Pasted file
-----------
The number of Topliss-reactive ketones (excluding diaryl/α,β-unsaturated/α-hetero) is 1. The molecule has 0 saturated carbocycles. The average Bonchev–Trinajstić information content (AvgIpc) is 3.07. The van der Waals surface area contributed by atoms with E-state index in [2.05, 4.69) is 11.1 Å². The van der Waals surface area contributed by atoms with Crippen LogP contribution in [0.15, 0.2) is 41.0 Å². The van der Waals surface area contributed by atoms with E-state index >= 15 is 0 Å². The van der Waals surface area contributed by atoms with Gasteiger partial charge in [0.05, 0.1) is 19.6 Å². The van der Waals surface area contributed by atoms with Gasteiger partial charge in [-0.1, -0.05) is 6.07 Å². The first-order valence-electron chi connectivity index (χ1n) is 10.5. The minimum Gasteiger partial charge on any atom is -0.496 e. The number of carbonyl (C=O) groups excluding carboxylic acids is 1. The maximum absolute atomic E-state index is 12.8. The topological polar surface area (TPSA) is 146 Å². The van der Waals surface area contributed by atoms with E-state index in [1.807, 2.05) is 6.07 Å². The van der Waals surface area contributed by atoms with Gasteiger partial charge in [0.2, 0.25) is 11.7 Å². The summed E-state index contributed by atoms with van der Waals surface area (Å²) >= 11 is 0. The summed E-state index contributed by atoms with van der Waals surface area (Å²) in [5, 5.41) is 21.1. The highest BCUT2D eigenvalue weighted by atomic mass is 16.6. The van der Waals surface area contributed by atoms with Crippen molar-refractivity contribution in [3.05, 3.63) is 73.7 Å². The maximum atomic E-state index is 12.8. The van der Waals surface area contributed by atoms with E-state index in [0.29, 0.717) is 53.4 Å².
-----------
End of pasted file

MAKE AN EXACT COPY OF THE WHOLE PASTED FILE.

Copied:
The number of Topliss-reactive ketones (excluding diaryl/α,β-unsaturated/α-hetero) is 1. The molecule has 0 saturated carbocycles. The average Bonchev–Trinajstić information content (AvgIpc) is 3.07. The van der Waals surface area contributed by atoms with E-state index in [2.05, 4.69) is 11.1 Å². The van der Waals surface area contributed by atoms with Crippen LogP contribution in [0.15, 0.2) is 41.0 Å². The van der Waals surface area contributed by atoms with E-state index >= 15 is 0 Å². The van der Waals surface area contributed by atoms with Gasteiger partial charge in [0.05, 0.1) is 19.6 Å². The van der Waals surface area contributed by atoms with Gasteiger partial charge in [-0.1, -0.05) is 6.07 Å². The first-order valence-electron chi connectivity index (χ1n) is 10.5. The minimum Gasteiger partial charge on any atom is -0.496 e. The number of carbonyl (C=O) groups excluding carboxylic acids is 1. The maximum absolute atomic E-state index is 12.8. The topological polar surface area (TPSA) is 146 Å². The van der Waals surface area contributed by atoms with E-state index in [1.807, 2.05) is 6.07 Å². The van der Waals surface area contributed by atoms with Gasteiger partial charge in [0.2, 0.25) is 11.7 Å². The summed E-state index contributed by atoms with van der Waals surface area (Å²) >= 11 is 0. The summed E-state index contributed by atoms with van der Waals surface area (Å²) in [5, 5.41) is 21.1. The highest BCUT2D eigenvalue weighted by atomic mass is 16.6. The van der Waals surface area contributed by atoms with Crippen molar-refractivity contribution in [3.05, 3.63) is 73.7 Å². The maximum atomic E-state index is 12.8. The van der Waals surface area contributed by atoms with E-state index in [0.29, 0.717) is 53.4 Å².